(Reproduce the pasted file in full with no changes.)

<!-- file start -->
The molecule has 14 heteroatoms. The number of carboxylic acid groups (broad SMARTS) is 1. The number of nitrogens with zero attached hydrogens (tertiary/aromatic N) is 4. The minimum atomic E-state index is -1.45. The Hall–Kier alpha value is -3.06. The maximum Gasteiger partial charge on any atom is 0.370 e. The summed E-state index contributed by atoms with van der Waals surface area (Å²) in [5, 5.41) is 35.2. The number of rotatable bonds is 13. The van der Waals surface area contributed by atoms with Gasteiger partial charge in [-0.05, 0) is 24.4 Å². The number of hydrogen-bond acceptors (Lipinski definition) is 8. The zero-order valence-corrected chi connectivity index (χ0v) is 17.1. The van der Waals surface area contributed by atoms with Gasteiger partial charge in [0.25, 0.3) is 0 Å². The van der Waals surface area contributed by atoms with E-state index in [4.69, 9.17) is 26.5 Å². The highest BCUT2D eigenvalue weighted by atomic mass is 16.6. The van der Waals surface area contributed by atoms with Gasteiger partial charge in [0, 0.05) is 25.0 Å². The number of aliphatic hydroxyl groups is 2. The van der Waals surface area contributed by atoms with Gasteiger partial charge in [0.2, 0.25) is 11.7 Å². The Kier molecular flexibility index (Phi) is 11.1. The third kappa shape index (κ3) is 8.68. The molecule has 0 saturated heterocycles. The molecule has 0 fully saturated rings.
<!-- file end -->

The molecule has 14 heteroatoms. The number of carboxylic acid groups (broad SMARTS) is 1. The number of nitrogens with zero attached hydrogens (tertiary/aromatic N) is 4. The minimum atomic E-state index is -1.45. The Hall–Kier alpha value is -3.06. The maximum Gasteiger partial charge on any atom is 0.370 e. The summed E-state index contributed by atoms with van der Waals surface area (Å²) in [5, 5.41) is 35.2. The number of rotatable bonds is 13. The van der Waals surface area contributed by atoms with Gasteiger partial charge in [-0.05, 0) is 24.4 Å². The number of hydrogen-bond acceptors (Lipinski definition) is 8. The zero-order valence-corrected chi connectivity index (χ0v) is 17.1. The van der Waals surface area contributed by atoms with Gasteiger partial charge in [0.25, 0.3) is 0 Å². The van der Waals surface area contributed by atoms with E-state index in [4.69, 9.17) is 26.5 Å². The highest BCUT2D eigenvalue weighted by atomic mass is 16.6. The van der Waals surface area contributed by atoms with Gasteiger partial charge in [0, 0.05) is 25.0 Å². The number of aliphatic hydroxyl groups is 2. The van der Waals surface area contributed by atoms with Gasteiger partial charge in [0.2, 0.25) is 11.7 Å². The Kier molecular flexibility index (Phi) is 11.1. The third kappa shape index (κ3) is 8.68. The molecule has 0 saturated heterocycles. The molecule has 0 fully saturated rings.